I have two iPads Pro, a 12.9" and 9.7", and one Apple Pencil. I would love to move back and forth between them. It should be possible, like AirPods, but because it isn't Ben asks, should I get two Apple Pencils? I have considered it, although not one for each iPad. Instead, I want to keep a Pencil at each place I am, work and home. This might still mean having to plug-in to each iPad when I want to use it, which is where Ben's point is critical. If I did have two Pencils, one in each place, I don't want to have to remember which iPad I last plugged into. If Apple introduced the Apple Pencil 2 and it has an off state, the battery should be good enough to be able to switch back and forth between each iPad.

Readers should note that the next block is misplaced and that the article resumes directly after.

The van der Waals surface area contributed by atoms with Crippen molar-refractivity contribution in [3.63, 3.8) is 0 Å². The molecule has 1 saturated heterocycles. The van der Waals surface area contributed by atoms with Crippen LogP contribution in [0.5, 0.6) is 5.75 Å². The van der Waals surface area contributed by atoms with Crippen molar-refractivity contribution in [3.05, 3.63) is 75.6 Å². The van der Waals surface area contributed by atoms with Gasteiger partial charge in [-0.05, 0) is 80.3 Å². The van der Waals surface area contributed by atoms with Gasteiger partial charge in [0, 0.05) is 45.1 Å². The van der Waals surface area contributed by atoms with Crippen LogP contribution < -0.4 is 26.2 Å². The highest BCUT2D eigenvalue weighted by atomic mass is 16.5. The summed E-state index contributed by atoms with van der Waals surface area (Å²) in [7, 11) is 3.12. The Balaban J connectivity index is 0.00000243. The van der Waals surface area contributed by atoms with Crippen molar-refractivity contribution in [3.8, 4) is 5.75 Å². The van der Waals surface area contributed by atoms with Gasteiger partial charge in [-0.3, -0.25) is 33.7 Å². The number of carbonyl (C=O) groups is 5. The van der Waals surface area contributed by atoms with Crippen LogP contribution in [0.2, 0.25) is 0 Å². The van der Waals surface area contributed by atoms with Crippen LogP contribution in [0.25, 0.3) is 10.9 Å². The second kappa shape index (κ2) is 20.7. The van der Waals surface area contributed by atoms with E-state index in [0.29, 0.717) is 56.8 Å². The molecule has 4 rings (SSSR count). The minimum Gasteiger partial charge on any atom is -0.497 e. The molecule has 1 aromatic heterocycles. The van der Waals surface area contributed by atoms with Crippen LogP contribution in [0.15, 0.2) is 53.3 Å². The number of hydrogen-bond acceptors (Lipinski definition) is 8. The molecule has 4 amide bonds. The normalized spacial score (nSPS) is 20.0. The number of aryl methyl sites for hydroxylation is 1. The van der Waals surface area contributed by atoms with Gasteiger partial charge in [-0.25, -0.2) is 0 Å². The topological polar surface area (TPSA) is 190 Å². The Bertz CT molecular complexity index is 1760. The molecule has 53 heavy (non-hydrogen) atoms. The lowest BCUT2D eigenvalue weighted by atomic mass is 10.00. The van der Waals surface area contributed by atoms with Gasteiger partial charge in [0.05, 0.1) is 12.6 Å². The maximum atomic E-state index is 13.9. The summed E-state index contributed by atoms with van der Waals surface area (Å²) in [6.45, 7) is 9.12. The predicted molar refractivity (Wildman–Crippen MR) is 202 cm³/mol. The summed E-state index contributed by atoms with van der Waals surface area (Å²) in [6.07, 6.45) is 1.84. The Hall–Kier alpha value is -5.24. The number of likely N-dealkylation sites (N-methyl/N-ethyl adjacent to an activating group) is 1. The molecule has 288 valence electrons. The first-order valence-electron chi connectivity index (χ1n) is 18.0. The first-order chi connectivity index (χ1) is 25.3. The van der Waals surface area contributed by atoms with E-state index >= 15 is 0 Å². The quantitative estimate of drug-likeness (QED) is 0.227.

Phone calls and AirPods

Later in Ben's diary entry, he writes about having to pause things to take a phone call. While I have hardly any phone calls, I do have an office that people stop by very frequently. I have spent a lot of time with headphones on or earbud in. In a previous job, I have had large over-ear headphones that made it very obvious that I was not paying attention. Since the release of the AirPods, the problem has been that they are so small and discrete that most people do not notice that I have them in. The person who darkens my door gets through their first thought in the conversation before I recognize that they are there and remove my AirPods. Having people come to my door isn't a phone call as Ben describes:

I get a DM notification: “Can we have a quick call?”. It’s a client and I know they are wanting to call my iPhone. That’s great, I am happy to do it, but here’s the steps I now need to take to get this call going:

  • Flip over to Music/Control Center to pause my music
  • Flip to Slack/Messages to confirm now is good to call
  • Grab my AirPods and hope they connect to my iPhone first
  • Answer the call